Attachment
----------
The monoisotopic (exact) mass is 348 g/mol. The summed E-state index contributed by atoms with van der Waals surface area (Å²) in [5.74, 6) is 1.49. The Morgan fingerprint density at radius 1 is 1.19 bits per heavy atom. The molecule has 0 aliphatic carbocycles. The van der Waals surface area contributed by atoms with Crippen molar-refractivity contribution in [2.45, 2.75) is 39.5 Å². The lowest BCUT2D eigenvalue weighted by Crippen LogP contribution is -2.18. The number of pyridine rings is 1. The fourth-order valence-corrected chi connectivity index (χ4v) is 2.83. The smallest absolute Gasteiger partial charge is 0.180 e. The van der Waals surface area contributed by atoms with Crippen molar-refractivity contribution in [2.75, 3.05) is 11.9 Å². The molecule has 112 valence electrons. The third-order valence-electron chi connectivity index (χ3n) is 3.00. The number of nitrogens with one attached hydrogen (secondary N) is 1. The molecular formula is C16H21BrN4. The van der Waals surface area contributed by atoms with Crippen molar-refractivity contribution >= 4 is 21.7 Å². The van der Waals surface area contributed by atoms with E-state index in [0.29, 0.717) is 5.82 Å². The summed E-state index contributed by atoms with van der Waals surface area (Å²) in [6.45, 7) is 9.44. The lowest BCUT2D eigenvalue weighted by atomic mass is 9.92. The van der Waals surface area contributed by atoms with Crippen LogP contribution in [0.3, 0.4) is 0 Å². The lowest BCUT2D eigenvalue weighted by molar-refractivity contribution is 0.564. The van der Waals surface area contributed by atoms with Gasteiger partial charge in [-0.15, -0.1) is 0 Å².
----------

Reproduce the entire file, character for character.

The monoisotopic (exact) mass is 348 g/mol. The summed E-state index contributed by atoms with van der Waals surface area (Å²) in [5.74, 6) is 1.49. The Morgan fingerprint density at radius 1 is 1.19 bits per heavy atom. The molecule has 0 aliphatic carbocycles. The van der Waals surface area contributed by atoms with Crippen molar-refractivity contribution in [2.45, 2.75) is 39.5 Å². The lowest BCUT2D eigenvalue weighted by Crippen LogP contribution is -2.18. The number of pyridine rings is 1. The fourth-order valence-corrected chi connectivity index (χ4v) is 2.83. The smallest absolute Gasteiger partial charge is 0.180 e. The van der Waals surface area contributed by atoms with Crippen molar-refractivity contribution in [2.75, 3.05) is 11.9 Å². The molecule has 112 valence electrons. The third-order valence-electron chi connectivity index (χ3n) is 3.00. The number of nitrogens with one attached hydrogen (secondary N) is 1. The molecular formula is C16H21BrN4. The van der Waals surface area contributed by atoms with Crippen molar-refractivity contribution >= 4 is 21.7 Å². The van der Waals surface area contributed by atoms with E-state index in [0.29, 0.717) is 5.82 Å². The summed E-state index contributed by atoms with van der Waals surface area (Å²) in [6.45, 7) is 9.44. The lowest BCUT2D eigenvalue weighted by atomic mass is 9.92. The van der Waals surface area contributed by atoms with Crippen LogP contribution in [0.3, 0.4) is 0 Å². The lowest BCUT2D eigenvalue weighted by molar-refractivity contribution is 0.564. The van der Waals surface area contributed by atoms with Gasteiger partial charge in [-0.15, -0.1) is 0 Å².